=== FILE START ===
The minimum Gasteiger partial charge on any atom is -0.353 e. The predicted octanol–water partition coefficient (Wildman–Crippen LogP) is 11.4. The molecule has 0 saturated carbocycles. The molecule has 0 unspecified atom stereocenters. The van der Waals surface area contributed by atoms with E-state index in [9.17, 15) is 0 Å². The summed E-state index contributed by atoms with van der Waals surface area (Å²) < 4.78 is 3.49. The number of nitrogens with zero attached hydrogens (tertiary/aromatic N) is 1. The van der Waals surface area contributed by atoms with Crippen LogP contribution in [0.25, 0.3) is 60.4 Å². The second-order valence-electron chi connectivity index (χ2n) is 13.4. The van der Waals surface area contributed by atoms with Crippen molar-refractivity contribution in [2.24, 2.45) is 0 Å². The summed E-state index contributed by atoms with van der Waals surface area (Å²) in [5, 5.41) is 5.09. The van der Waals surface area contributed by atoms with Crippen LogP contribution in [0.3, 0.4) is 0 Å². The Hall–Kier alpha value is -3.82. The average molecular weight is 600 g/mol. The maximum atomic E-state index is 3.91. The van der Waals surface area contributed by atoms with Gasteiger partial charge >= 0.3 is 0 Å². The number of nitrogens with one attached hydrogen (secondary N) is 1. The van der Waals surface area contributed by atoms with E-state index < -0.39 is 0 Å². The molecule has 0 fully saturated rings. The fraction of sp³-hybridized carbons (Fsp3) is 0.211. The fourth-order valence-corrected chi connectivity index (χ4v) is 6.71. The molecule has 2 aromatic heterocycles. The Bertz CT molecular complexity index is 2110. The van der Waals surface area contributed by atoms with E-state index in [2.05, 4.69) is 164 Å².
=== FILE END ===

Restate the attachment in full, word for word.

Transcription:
The minimum Gasteiger partial charge on any atom is -0.353 e. The predicted octanol–water partition coefficient (Wildman–Crippen LogP) is 11.4. The molecule has 0 saturated carbocycles. The molecule has 0 unspecified atom stereocenters. The van der Waals surface area contributed by atoms with E-state index in [9.17, 15) is 0 Å². The summed E-state index contributed by atoms with van der Waals surface area (Å²) < 4.78 is 3.49. The number of nitrogens with zero attached hydrogens (tertiary/aromatic N) is 1. The van der Waals surface area contributed by atoms with Crippen LogP contribution in [0.25, 0.3) is 60.4 Å². The second-order valence-electron chi connectivity index (χ2n) is 13.4. The van der Waals surface area contributed by atoms with Crippen molar-refractivity contribution in [2.24, 2.45) is 0 Å². The summed E-state index contributed by atoms with van der Waals surface area (Å²) in [5, 5.41) is 5.09. The van der Waals surface area contributed by atoms with Crippen LogP contribution in [0.3, 0.4) is 0 Å². The Hall–Kier alpha value is -3.82. The average molecular weight is 600 g/mol. The maximum atomic E-state index is 3.91. The van der Waals surface area contributed by atoms with Gasteiger partial charge >= 0.3 is 0 Å². The number of nitrogens with one attached hydrogen (secondary N) is 1. The van der Waals surface area contributed by atoms with E-state index < -0.39 is 0 Å². The molecule has 0 fully saturated rings. The fraction of sp³-hybridized carbons (Fsp3) is 0.211. The fourth-order valence-corrected chi connectivity index (χ4v) is 6.71. The molecule has 2 aromatic heterocycles. The Bertz CT molecular complexity index is 2110. The van der Waals surface area contributed by atoms with E-state index in [2.05, 4.69) is 164 Å².